In-game micro-payments for the greater-good

I’m not sure you’re supposed to hyphenate “greater good” but I was on a roll.

Giverboard is a project by PlayMob that allows game developers to add a charity layer to their games. As Techcrunch reported recently, the platform allows game developers to incorporate virtual goods that represent donations to various charities. In their hypothetical example, a tractor purchase in Farmville could fund a real farm in Africa.

What’s also particularly interesting from a marketing perspective is that brands can play a role in this ecosystem too.  They can sponsor virtual goods for charity as well with matching donations and other similar mechanisms. The underlying idea of Giverboard is that small frequent micro-payments may be a more effective revenue source for charities than large infrequent donations with more friction in the giving transactional process (login, enter credit card number etc.). But going back to brands, if Widgets Inc. sponsors an “End World Hunger” plush toy bear that you can buy to support the cause, that is more often than not a one-off interaction between consumers and the brand. But with small micro-payments for virtual toy bears in-game, the brand gets exposure on each of these more frequent transactions.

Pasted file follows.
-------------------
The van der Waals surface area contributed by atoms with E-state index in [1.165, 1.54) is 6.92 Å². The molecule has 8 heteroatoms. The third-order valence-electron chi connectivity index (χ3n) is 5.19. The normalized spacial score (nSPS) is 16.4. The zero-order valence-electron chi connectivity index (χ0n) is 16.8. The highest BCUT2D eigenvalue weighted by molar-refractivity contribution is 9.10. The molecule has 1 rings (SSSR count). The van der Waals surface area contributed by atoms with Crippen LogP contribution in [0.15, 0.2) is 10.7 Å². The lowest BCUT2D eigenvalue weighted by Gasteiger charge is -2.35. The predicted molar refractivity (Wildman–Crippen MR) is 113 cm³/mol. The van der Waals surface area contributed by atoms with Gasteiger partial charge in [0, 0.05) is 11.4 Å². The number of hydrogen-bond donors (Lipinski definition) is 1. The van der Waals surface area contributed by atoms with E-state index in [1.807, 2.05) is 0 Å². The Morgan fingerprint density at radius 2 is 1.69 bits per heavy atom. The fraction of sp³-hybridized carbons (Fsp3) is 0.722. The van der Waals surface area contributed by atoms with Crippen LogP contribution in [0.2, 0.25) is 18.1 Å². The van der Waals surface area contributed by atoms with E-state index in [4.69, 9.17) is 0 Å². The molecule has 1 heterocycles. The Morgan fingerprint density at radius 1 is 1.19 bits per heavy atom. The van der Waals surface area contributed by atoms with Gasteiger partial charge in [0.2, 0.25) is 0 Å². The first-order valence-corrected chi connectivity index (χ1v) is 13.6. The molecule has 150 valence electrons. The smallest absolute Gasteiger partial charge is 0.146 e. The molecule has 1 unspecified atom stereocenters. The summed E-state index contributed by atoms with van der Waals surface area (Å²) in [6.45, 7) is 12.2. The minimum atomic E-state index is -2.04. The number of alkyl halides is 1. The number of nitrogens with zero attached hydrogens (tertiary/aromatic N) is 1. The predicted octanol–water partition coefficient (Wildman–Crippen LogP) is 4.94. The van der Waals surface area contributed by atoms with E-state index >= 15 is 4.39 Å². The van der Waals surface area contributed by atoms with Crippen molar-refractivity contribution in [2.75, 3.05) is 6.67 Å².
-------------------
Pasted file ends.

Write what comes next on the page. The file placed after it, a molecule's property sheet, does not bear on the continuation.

Below is a diagram of the user experience from TechCrunch: